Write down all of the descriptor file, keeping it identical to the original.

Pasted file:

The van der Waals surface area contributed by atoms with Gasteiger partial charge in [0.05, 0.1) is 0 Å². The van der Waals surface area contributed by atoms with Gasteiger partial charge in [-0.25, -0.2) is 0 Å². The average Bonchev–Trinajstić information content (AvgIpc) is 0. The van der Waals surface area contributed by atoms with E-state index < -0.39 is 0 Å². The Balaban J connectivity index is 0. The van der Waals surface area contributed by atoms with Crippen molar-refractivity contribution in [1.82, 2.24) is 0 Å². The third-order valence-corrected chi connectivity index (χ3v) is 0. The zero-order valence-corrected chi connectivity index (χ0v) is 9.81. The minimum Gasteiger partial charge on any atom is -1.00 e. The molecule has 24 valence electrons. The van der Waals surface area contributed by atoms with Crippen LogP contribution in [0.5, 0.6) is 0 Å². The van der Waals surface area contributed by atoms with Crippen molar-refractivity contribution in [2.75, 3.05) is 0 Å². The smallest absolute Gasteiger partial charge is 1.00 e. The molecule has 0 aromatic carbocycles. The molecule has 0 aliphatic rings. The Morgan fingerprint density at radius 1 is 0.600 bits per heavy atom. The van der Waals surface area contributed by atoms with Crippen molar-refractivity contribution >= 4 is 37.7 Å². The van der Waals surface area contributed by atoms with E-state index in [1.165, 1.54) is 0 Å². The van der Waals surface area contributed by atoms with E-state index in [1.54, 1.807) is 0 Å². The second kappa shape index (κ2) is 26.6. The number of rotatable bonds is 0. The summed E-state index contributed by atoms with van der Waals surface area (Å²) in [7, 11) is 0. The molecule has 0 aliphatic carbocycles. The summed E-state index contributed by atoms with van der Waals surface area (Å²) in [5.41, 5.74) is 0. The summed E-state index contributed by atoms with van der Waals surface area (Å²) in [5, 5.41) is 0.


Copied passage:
The van der Waals surface area contributed by atoms with Gasteiger partial charge in [0.05, 0.1) is 0 Å². The van der Waals surface area contributed by atoms with Gasteiger partial charge in [-0.25, -0.2) is 0 Å². The average Bonchev–Trinajstić information content (AvgIpc) is 0. The van der Waals surface area contributed by atoms with E-state index < -0.39 is 0 Å². The Balaban J connectivity index is 0. The van der Waals surface area contributed by atoms with Crippen molar-refractivity contribution in [1.82, 2.24) is 0 Å². The third-order valence-corrected chi connectivity index (χ3v) is 0. The zero-order valence-corrected chi connectivity index (χ0v) is 9.81. The minimum Gasteiger partial charge on any atom is -1.00 e. The molecule has 24 valence electrons. The van der Waals surface area contributed by atoms with Crippen LogP contribution in [0.5, 0.6) is 0 Å². The van der Waals surface area contributed by atoms with Crippen molar-refractivity contribution in [2.75, 3.05) is 0 Å². The smallest absolute Gasteiger partial charge is 1.00 e. The molecule has 0 aromatic carbocycles. The molecule has 0 aliphatic rings. The Morgan fingerprint density at radius 1 is 0.600 bits per heavy atom. The van der Waals surface area contributed by atoms with Crippen molar-refractivity contribution >= 4 is 37.7 Å². The van der Waals surface area contributed by atoms with E-state index in [1.165, 1.54) is 0 Å². The van der Waals surface area contributed by atoms with E-state index in [1.54, 1.807) is 0 Å². The second kappa shape index (κ2) is 26.6. The number of rotatable bonds is 0. The summed E-state index contributed by atoms with van der Waals surface area (Å²) in [7, 11) is 0. The molecule has 0 aliphatic carbocycles. The summed E-state index contributed by atoms with van der Waals surface area (Å²) in [5.41, 5.74) is 0. The summed E-state index contributed by atoms with van der Waals surface area (Å²) in [5, 5.41) is 0.